In Mississippi (one of 11 states not funding pre-K), recent coverage by the Clarion-Ledger has drawn attention to the need for early childhood education in the state. A special section in print, as well as an online page including articles and videos, explored the need for early education to improve educational outcomes in the state as well as increase economic benefits. Education in Mississippi has also been getting attention from the national Hechinger Report, whose “Mississippi Learning” series looks at the barriers to education in the state, beginning with the lack of pre-K.


This new web site from the National Association for the Education of Young Children (NAEYC) offers tips to parents and caregivers on finding a quality preschool program, understanding child development, and encouraging early literacy and math activities at home.

This research brief from the Tots-n-Tech Institute examines the findings from 29 studies to determine if and how the beliefs of preschool teachers and caregivers affects the use of research-based practices in the classroom.

This toolkit from Attendance Works provides tips for explaining the importance of regularly attending school, even for children in pre-K and kindergarten, to combat chronic absenteeism.

This report from Child Care Aware examines the costs associated with child care centers in every state, finding that fees continue to increase with the current average annual cost of care for an infant higher than the annual cost of tuition at a four-year public college.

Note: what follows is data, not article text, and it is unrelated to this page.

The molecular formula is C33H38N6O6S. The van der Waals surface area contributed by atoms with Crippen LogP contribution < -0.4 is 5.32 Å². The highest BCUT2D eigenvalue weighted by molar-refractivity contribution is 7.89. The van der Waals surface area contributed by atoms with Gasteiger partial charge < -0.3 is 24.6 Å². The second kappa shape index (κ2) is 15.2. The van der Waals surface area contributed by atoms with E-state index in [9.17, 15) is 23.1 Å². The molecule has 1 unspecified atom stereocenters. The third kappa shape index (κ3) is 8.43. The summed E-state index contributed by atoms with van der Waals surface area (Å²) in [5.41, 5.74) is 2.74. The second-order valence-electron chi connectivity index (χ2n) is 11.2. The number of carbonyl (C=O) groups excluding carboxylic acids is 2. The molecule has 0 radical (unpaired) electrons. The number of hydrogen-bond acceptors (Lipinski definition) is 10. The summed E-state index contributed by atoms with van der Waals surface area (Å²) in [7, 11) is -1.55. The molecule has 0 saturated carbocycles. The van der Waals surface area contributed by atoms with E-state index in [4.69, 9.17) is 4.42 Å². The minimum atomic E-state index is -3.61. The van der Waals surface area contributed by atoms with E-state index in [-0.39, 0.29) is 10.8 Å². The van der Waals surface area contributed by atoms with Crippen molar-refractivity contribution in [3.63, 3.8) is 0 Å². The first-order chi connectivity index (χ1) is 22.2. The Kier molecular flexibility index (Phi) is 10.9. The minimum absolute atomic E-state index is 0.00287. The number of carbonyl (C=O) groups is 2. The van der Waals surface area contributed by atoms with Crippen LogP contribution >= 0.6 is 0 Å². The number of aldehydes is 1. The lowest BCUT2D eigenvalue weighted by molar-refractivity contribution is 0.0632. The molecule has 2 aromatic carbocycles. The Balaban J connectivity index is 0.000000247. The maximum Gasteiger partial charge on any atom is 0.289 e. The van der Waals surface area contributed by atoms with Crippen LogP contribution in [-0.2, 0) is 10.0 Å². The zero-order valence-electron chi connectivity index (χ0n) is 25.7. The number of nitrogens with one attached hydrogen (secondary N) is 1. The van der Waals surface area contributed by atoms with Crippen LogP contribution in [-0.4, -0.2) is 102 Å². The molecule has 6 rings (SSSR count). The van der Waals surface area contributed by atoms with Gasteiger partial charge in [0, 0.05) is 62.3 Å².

This White House report points to a drop in the number of American teachers due to the recession as well as cuts to program availability for both pre-K and kindergarten as districts turn to drastic cost-cutting measures.

New on nieer.org

NIEER has a new home page for our wide variety of publications, including policy briefs, videos, and presentations, to name a few. We also have an online version of our publication order form, which you can use to request complimentary copies of various publications.


Wednesday, September 19, 2012 to Friday, September 21, 2012

Panama City Beach, FL - This conference will explore how workforce data can inform the early childhood education field to improve policies and practices for serving young children.

Friday, October 5, 2012 - 8:00am

Dearborn, MI - This conference will celebrate the 50th anniversary of the Perry Preschool Study and provide attendees with opportunities to learn more about pre-K evaluations.

Sunday, November 4, 2012 to Wednesday, November 7, 2012